Playing with Data

Personal Views Expressed in Data

AOTW: Storm Prediction Center Moderate & High Risks

If you are coming to this page from an outside source, please see the additional two posts in this series. They can be found by clicking the following: Moderate and High Risk Climatologies and Slight Risk Climatology

Although most of the country is still digging out and cleaning up from a historic winter storm, commonly referred to as the “Groundhog’s Day Storm”, I decided to go ahead and answer the Question of the Week regarding Storm Prediction Center (SPC) Moderate and High Risks.

Before I answer the questions, first let me explain how I arrived at the answers…

I took the polygon outlining the first Moderate [High] risk during a given year, regardless of time of issuance. This means I treated a 12 UTC issuance the same as a 1630 UTC issuance and 2000 UTC issuance. I took the risk polygon, placed it on a 4km grid (specifically grid number 240), and activate all grid points that fell inside the risk polygon. This left me with a grid of 1′s (inside outlook) and 0′s (outside outlook). I created a grid for each year and then summed all the grids together. This gave me a grid containing the number of times each grid point was within the first Moderate [High] risk of the year. I then divided each grid point by the number of years I was examining. This left me with the probability that a grid point would be contained in the first Moderate [High] risk of the year.

The resulting plots were extremely blocky because of the straight edges of the outlook polygons and the relatively small size of the resulting sample size (19 years for Moderate risks and 18 years* for High risks). In an attempt to better retrieve the underlying probability distribution, I employed a technique called Kernel Density Estimation. I used a gaussian kernel with a bandwidth of 120 kilometers (per Brooks et al. 1998), and extended the resulting distributions out to 5 standard deviations.

To determine when the first Moderate [High] risk is typically issued, I converted the day and month of the first Moderate [High] risk into the corresponding day of year (e.g., 1 July is the 182 day of the year). I then took the mean day of the year and converted it back to day and month. This means that the average first issuance of a Moderate [High] risk may not fall on a day that actually had a Moderate [High] risk issued.

For this analysis I only evaluated the years between 1990 and 2008. This is because in the early years of the National Severe Storms Forecast Center (NSSFC) / Storm Prediction Center categorical risks had a different meaning than they do now. Thus, I tried to limit the analysis to relatively current definitions.

So, here are this week’s answers:

In the graphics below, the colored contour intervals are every 1% and the thin black contours are every 5%.

  • Climatologically, where is the most likely location to experience the first SPC Moderate Risk of a given year? There are actually two areas when using the raw probabilities: southwest Arkansas and southern Alabama. However, when applying the kernel density estimator, the area in southern Alabama has a slightly higher probability. As for when this first Moderate risk is issued, the average first issuance is 28 January.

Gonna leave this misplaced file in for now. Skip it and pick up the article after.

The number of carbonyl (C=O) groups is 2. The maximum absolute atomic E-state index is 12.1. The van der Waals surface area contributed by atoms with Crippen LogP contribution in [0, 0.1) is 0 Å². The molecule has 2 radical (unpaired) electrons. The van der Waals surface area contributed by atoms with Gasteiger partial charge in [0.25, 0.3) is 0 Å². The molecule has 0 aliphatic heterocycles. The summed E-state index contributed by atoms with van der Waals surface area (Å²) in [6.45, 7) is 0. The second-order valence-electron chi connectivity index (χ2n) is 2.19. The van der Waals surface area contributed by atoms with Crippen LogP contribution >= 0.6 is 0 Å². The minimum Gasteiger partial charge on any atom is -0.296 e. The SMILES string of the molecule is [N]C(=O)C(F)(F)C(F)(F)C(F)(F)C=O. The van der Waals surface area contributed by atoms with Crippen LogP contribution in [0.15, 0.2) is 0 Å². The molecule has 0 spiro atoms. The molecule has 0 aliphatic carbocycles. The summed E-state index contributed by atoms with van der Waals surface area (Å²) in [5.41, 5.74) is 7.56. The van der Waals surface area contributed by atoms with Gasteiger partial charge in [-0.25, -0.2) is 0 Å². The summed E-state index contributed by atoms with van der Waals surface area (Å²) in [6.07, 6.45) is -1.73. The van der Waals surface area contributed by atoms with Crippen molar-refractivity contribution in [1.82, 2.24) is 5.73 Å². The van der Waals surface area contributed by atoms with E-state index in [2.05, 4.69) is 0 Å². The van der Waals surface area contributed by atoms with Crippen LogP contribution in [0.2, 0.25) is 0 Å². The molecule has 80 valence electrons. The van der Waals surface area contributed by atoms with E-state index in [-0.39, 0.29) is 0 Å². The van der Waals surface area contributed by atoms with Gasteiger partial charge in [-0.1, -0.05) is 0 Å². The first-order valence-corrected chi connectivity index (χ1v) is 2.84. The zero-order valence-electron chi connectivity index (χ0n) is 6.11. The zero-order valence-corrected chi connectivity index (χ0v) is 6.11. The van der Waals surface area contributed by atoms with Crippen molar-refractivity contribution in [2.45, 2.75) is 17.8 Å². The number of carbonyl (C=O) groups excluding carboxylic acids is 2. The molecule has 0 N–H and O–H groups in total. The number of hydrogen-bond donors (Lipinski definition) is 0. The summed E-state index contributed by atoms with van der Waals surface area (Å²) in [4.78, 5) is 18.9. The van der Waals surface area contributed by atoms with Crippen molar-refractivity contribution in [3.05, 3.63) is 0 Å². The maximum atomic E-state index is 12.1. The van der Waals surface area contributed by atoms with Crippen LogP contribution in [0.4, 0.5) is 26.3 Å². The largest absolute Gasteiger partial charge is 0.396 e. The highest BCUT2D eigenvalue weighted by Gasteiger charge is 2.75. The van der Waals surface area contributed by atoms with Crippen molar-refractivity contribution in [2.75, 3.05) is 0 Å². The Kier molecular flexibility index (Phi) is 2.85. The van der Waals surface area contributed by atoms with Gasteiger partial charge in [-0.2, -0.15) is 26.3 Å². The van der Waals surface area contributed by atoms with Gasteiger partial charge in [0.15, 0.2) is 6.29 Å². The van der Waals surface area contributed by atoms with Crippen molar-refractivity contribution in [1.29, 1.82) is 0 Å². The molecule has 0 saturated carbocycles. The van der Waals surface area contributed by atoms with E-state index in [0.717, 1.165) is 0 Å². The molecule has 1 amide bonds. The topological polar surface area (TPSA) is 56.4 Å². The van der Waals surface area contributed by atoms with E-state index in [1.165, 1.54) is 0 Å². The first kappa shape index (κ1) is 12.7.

• What about High Risk? There is actually more variability (both spatially and temporally) in the issuance of the first High risk than the first Moderate risk. This is most likely the result of the greater variability in time of year, and thus greater variability of the large scale pattern. High risks have been issued as early as 21 January (1999) and as late as 1 July (1997). [Technically it has been issued as late as never, because 2000 did not have a single High risk issued.] For early High risks, the favored location is in the southeast United States where the ingredients that favor severe thunderstorms is more often confined to the Gulf Coast areas. Later in the year, more northern locations are favored as the cyclone track, and ingredients for severe thunderstorms, lifts northward. With this said, the first High Risk is typically issued across portions of southeast Arkansas and northern Mississippi between 27-28 March.

First Moderate Risk of Year (1990 – 2008)

1990: Jan 18 (1200 UTC)

1991: Feb 18 (1200 UTC)

1992: Jan 13 (1200 UTC)

1993: Jan 15 (1500 UTC)

1994: Jan 26 (1200 UTC)

1995: Jan 06 (2000 UTC)

1996: Jan 17 (2000 UTC)

1997: Jan 24 (1500 UTC)

1998: Jan 15 (1500 UTC)

1999: Jan 22 (1200 UTC)

2000: Jan 03 (1200 UTC)

2001: Feb 08 (1630 UTC)

2002: Jan 23 (1630 UTC)

2003: Feb 21 (1200 UTC)

2004: Mar 04 (1200 UTC)

2005: Mar 21 (1200 UTC)

2006: Jan 02 (1200 UTC)

2007: Feb 23 (1200 UTC)

2008: Jan 10 (1630 UTC)

First High Risk of Year (1990 – 2008)

1990: Feb 01 (1200 UTC)

1991: Mar 22 (1200 UTC)

1992: Apr 19 (1200 UTC)

1993: Apr 19 (1500 UTC)

1994: Apr 25 (1200 UTC)

1995: Apr 17 (2000 UTC)

1996: Mar 18 (1200 UTC)

1997: Jul 01 (1500 UTC)

1998: Apr 08 (1200 UTC)

1999: Jan 21 (1200 UTC)

2000: [ None ]

2001: Apr 06 (1200 UTC)

2002: Apr 16 (1200 UTC)

2003: Apr 06 (1630 UTC)

2004: Mar 04 (1630 UTC)

2005: Apr 11 (1630 UTC)

2006: Mar 12 (1200 UTC)

2007: Mar 01 (1200 UTC)

2008: Feb 05 (1300 UTC)

*There were no High risks issued in 2000, thus only 18 years of data were used to calculate averages regarding High risks. Therefore the resulting graphics and statistics should be considered conditional statistics, meaning these statistics assume a High risk will be issued during a given year.